I saw 3 new films by people I'd call 'fringe directors', i.e. directors who have never really been given much attention in critical circles. Some of these directors make decent box office, some don't even have a good box office record. Examples from the past would be people like Jacques Tourneur, Samuel Fuller, Edgar G. Ulmer, Robert Aldrich, Nicholas Ray (at least not until Cahiers Du Cinema started giving them the ink they deserve) and many others. So here are the films reviewed.
THE CHRONICLES OF RIDDICK
Directed by David Twohy. I'm sad to say that of all the David Twohy films that I've seen, this is surely the weakest. It is quite simply incomprehensible. I've been an admirer of his ever since I saw Pitch Black and The Arrival, both are films with lean and mean scripts, executed with such dogged determination that they become elegantly intelligent cinema despite the genre limitations. Even the submarine flick, Below, was a unique genre picture. But Riddick, I think, is a victim of a big budget and probably the director's own ambition to craft his own space opera in the vein of Star Wars. The surprise success of Pitch Black surely convinced the Universal executives to greenlight this grand project, that is as ambitious as Lord Of The Rings, in its attempt to create a universe all its own. But LOTR had a legendary book as its source, and millions of devotees who'd already known that world beforehand. To try and do it with only a little seen film (Pitch Black) as a source is simply too ambitious for its own good. Somewhere within the first 10 minutes of the film is a scene that people who hasn't seen Pitch Black will find difficult to understand. Hell, even the whole story about Jack/Kyra will baffle those who've never seen Pitch Black. I won't even try to sum up the story for you, as it is pretty bewildering even for a Pitch Black fanboy like me. Let's just hope that he gets a chance to correct this with another instalment in the story of Riddick. (5 out of 10)
Directed by Renny Harlin. Do you like Renny Harlin? I think I do. At least I've enjoyed most of his films, except for Driven, which was kind of bad. But Cliffhanger, The Long Kiss Goodnight, and most of all Deep Blue Sea, I enjoyed a lot. So here comes a new film, starring some pretty young things plus Christian Slater, Val Kilmer and LL Cool J. It's about a group of trainee FBI profilers sent for training on an island where they discover that they're being hunted and killed and need to figure out who the killer is pronto!! It's a fairly simple and predictable premise, but it sure does kick a lot of ass doing it. There are some very imaginative death scenes worthy of the first Final Destination. And the final showdown employs the already done to death Matrix-style bullet time effect, except here it seems logical and will blow your mind away!! And be prepared too, cause Renny just loves pulling a Deep Blue Sea on us viewers (remember how Samuel L Jackson was one of the first ones who died and surprised the hell out of us in Deep Blue Sea?). So folks, just turn your logic brains off and enjoy a spectacular ride, courtesy of Mr Harlin. (7 out of 10)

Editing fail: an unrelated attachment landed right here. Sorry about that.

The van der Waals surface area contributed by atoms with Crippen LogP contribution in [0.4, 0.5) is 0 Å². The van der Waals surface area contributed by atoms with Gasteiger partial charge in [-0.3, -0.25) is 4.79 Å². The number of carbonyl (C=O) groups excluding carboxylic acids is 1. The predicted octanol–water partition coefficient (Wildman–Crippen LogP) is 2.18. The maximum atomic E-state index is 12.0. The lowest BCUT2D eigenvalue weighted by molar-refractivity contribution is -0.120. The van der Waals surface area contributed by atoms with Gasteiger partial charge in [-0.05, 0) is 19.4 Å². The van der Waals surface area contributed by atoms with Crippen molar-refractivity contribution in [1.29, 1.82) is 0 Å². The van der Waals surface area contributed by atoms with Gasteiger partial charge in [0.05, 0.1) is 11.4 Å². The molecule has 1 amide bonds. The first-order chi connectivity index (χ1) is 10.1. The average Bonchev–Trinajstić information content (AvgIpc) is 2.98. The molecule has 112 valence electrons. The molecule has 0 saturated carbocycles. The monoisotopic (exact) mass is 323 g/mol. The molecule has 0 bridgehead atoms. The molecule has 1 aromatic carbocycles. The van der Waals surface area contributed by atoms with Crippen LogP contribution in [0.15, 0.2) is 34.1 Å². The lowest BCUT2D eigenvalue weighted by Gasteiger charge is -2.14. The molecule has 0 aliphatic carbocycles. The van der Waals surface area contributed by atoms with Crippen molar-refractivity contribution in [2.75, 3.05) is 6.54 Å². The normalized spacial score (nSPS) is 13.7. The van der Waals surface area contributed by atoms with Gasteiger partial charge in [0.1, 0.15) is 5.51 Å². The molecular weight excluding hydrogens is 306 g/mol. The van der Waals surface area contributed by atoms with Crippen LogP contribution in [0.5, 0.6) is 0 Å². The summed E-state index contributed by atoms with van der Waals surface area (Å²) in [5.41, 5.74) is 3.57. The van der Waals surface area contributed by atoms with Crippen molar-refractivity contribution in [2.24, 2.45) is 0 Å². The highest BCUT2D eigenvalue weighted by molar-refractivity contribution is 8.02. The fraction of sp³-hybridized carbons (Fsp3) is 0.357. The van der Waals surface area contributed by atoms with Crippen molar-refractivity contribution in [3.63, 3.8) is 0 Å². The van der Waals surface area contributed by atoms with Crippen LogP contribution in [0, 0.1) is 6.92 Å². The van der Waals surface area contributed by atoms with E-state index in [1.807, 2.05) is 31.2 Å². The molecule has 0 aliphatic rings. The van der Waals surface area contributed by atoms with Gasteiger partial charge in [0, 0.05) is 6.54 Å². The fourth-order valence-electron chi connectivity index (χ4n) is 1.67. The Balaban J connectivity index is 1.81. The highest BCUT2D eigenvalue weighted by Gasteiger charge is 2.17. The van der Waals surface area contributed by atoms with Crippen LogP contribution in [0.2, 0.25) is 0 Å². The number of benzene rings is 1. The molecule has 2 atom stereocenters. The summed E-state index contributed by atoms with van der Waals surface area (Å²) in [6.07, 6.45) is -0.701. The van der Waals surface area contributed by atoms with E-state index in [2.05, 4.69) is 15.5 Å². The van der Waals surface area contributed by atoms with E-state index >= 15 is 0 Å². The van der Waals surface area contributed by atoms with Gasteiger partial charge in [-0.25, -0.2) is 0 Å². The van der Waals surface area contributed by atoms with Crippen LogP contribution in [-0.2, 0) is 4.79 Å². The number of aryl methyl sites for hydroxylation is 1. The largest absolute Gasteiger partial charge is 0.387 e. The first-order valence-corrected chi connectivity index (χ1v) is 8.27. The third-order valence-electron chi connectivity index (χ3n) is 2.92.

Directed by Matthew Bright, who previously did Freeway, Freeway 2, and Bundy. I read that the director disowned this film when it played at Sundance, as he claimed that he was fired by the producers after shooting wrapped and never got to finish the film. I loved his previous films for being fearless and inventive in playing with the themes they're tackling. Freeway was basically a modern retelling of the Little Red Riding Hood fairy tale, and Freeway 2 was a modern retelling of Hansel & Gretel. They're thematically audacious films with scenes that will disturb your mind long after you've seen them. I was very surprised with this film because of its gentle spirit. It's about Steven (Matthew McConaughey) who's in a serious relationship with Kate Beckinsale, who's now pregnant with his baby. What she doesn't know is that Steven has a twin brother named Rolfe (Gary Oldman) who's a dwarf, and that his parents are also dwarves. This is a romantic drama, with a little bit of comedy thrown in, so I was very relieved that the obligatory 'crisis' among the lovebirds does not involve the girl being freaked out, then breaking off the relationship, and finally learning that dwarves are humans too. That would've made me turn off the movie in a heartbeat. But the 'crisis' is with Steven, who grew up amongst the 'little people', and knows first hand what that would entail, mentally and physically. Yes, the screenplay sometimes feel like a class in understanding the basic things about dwarves, but I think as a whole, the script is sensibly written, and the direction wonderfully direct. The film moves to logical and sensible conclusions, and has a generosity of spirit that I think is quite rare today. This film was totally trashed by the Sundance crowd, but I understand why. It is not 'hip', nowhere near 'edgy', it is just a simple story well told. But I love it. And I think this is Matthew Bright's brightest moment yet (excuse the pun!). I saw it yesterday and it definitely made my day. You should too. (8 out of 10)